Beware the small print in cheap conveyancing prices

06 May 2013

In the vein of the stark warning recently reported in The Sunday Times with regards to cheap energy deals there is a similar one in relation to conveyancing prices.

Home movers are warned to check carefully any conveyancing price that seems too good to be true, and indeed, any conveyancing price at all.

This is because of the fact that there are no regulations imposed on conveyancing businesses in general as to how they charge for conveyancing.

However, conveyancing solicitors do provide a stronger element of certainly to the extent that they are duty bound to separate out their own charges from those of third parties, but the distinction is often blurred and ignored.

For example, the following charges are often disguised as those payable to a third party when in fact they are pure profit to the conveyancer, and are separated out from their own stated charge to make it look smaller:

  • Unregistered Title fee – cynically one might suggest that this is an admission that the conveyancers are not as expert in unregistered land, but either way, the fee only goes to the conveyancing firm.
  • Mortgage discharge fee – not to be confused with a bank transfer fee which may be genuinely needed to repay a mortgage, some firms separate out a pure profit charge for their time in repaying your mortgage.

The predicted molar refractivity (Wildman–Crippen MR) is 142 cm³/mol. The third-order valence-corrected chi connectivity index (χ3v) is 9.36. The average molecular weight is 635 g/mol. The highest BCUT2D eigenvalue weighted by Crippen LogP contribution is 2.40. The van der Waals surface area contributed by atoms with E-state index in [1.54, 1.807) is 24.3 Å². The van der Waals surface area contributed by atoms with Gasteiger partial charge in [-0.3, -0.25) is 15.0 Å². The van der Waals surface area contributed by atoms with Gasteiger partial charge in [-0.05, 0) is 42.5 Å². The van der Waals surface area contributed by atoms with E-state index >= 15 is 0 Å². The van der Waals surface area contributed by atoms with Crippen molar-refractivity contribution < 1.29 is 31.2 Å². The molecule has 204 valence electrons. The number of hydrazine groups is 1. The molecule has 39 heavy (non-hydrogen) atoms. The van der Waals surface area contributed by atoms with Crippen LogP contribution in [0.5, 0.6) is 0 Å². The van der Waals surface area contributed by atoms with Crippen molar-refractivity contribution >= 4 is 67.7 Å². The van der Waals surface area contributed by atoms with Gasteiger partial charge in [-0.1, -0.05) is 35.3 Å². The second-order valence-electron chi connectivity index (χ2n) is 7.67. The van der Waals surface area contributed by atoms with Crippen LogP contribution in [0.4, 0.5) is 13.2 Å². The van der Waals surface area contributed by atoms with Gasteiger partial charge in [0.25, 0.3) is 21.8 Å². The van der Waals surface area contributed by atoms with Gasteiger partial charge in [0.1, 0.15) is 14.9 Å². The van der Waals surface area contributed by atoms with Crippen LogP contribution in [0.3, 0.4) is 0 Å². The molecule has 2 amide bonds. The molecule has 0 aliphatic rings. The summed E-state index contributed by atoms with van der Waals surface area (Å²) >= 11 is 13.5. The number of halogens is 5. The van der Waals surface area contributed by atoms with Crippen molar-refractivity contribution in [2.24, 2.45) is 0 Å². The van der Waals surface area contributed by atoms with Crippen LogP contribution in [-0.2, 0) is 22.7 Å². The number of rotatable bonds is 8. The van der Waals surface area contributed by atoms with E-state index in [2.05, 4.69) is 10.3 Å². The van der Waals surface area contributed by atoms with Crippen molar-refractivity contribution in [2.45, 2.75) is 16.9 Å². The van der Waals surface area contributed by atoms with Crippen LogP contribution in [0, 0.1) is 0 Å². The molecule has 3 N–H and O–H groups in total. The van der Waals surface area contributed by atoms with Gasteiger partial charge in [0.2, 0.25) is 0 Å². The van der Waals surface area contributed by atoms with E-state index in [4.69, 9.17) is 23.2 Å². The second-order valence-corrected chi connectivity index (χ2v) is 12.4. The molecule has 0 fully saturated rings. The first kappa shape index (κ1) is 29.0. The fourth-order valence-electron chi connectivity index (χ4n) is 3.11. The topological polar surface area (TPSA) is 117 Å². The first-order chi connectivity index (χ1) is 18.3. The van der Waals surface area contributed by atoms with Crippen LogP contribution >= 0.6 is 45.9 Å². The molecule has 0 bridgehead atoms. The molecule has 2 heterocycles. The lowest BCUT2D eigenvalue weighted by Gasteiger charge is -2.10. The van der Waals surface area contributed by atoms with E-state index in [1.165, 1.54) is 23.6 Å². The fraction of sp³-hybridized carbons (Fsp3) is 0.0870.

• SDLT form fee – this again is simply the conveyancers separating out the time it takes them to fill in the Stamp Duty return that has to be made during the purchase transaction. Again, cynically, one might as well have them separate out a charge for ‘letters sent on a Monday morning’. The separating out of tasks which form part and parcel of the lawyers normal work involved in the very thing they have already quoted for is moist peculiar and only leads to uncertainty as to what actual charge the lawyer is raising themselves compared to those they are genuinely paying to 3rd parties which cannot be avoided.
  • Acting for the mortgage company on your purchase. Many firms treat this as part of a standard purchase.
  • Professional Indemnity Insurance fee. All conveyancers must have this to operate so this is an overhead just like paper and electricity, but some conveyancers still collect a contribution.
  • Postage and telephone calls. Again a pure overhead.
  • Non-standard enquiries. Some firms may charge a fee for them having to make non-standard enquiries of the sellers. This is part of the conveyancer's job, to make enquiries on the papers.
  • Searches fee. Some conveyancers may charge a fee for commissioning searches beyond the Local Authority search. Near universal practice is to commission 3 other searches anyway, so this will always be triggered.
  • Quick completion fee. A fee may be charged if the gap between exchange of contracts and completion is less than an arbitrary amount of time. There are reports that some firms' websites state that they charge around £100 if that gap is in less than 3 weeks – when most gaps are 10-14 days anyway. So it will always be triggered!

So be smart when deciding on who you want to handle the legal work on your house sale or purchase and consider the following:

1.  Always receive the quote in writing;
2.  Always check for small print for the extra charges – like those mentioned above and any others;
3.  Ask for a guarantee that there will be no extras added on;
4.  Ask who will be your actual conveyancer. Demand the very same one person throughout and make sure they are legally qualified for the job e.g. a solicitor or legal executive.